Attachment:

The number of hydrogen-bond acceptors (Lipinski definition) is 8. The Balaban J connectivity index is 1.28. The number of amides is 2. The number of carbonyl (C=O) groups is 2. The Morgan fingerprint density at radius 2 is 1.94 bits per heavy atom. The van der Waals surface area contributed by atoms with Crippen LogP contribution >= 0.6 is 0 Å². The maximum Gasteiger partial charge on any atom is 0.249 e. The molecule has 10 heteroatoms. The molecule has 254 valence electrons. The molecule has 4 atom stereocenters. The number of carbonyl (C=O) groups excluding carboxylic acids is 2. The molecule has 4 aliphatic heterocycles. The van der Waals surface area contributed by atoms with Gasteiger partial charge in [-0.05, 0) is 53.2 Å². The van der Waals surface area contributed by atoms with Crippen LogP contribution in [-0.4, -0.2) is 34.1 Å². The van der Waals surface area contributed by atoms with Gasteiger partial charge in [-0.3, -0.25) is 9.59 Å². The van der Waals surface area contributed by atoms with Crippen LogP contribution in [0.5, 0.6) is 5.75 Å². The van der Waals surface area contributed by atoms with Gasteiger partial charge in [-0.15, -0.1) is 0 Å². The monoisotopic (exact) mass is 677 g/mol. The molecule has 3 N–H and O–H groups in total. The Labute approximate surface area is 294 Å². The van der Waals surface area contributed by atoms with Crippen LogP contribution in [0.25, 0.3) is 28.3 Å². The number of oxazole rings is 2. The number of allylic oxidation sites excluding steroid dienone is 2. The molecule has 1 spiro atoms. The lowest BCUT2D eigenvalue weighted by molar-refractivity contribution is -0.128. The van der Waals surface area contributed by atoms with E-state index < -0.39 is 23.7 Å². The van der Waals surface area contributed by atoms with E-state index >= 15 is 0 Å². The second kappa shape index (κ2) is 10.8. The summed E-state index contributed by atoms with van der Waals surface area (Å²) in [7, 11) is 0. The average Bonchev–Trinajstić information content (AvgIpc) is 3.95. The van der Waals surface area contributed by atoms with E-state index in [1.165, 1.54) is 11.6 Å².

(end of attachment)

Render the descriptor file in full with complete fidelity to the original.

The number of hydrogen-bond acceptors (Lipinski definition) is 8. The Balaban J connectivity index is 1.28. The number of amides is 2. The number of carbonyl (C=O) groups is 2. The Morgan fingerprint density at radius 2 is 1.94 bits per heavy atom. The van der Waals surface area contributed by atoms with Crippen LogP contribution >= 0.6 is 0 Å². The maximum Gasteiger partial charge on any atom is 0.249 e. The molecule has 10 heteroatoms. The molecule has 254 valence electrons. The molecule has 4 atom stereocenters. The number of carbonyl (C=O) groups excluding carboxylic acids is 2. The molecule has 4 aliphatic heterocycles. The van der Waals surface area contributed by atoms with Gasteiger partial charge in [-0.05, 0) is 53.2 Å². The van der Waals surface area contributed by atoms with Crippen LogP contribution in [-0.4, -0.2) is 34.1 Å². The van der Waals surface area contributed by atoms with Gasteiger partial charge in [-0.3, -0.25) is 9.59 Å². The van der Waals surface area contributed by atoms with Crippen LogP contribution in [0.5, 0.6) is 5.75 Å². The van der Waals surface area contributed by atoms with Gasteiger partial charge in [-0.15, -0.1) is 0 Å². The monoisotopic (exact) mass is 677 g/mol. The molecule has 3 N–H and O–H groups in total. The Labute approximate surface area is 294 Å². The van der Waals surface area contributed by atoms with Crippen LogP contribution in [0.25, 0.3) is 28.3 Å². The number of oxazole rings is 2. The number of allylic oxidation sites excluding steroid dienone is 2. The molecule has 1 spiro atoms. The lowest BCUT2D eigenvalue weighted by molar-refractivity contribution is -0.128. The van der Waals surface area contributed by atoms with E-state index < -0.39 is 23.7 Å². The van der Waals surface area contributed by atoms with E-state index >= 15 is 0 Å². The second kappa shape index (κ2) is 10.8. The summed E-state index contributed by atoms with van der Waals surface area (Å²) in [7, 11) is 0. The average Bonchev–Trinajstić information content (AvgIpc) is 3.95. The van der Waals surface area contributed by atoms with E-state index in [1.165, 1.54) is 11.6 Å².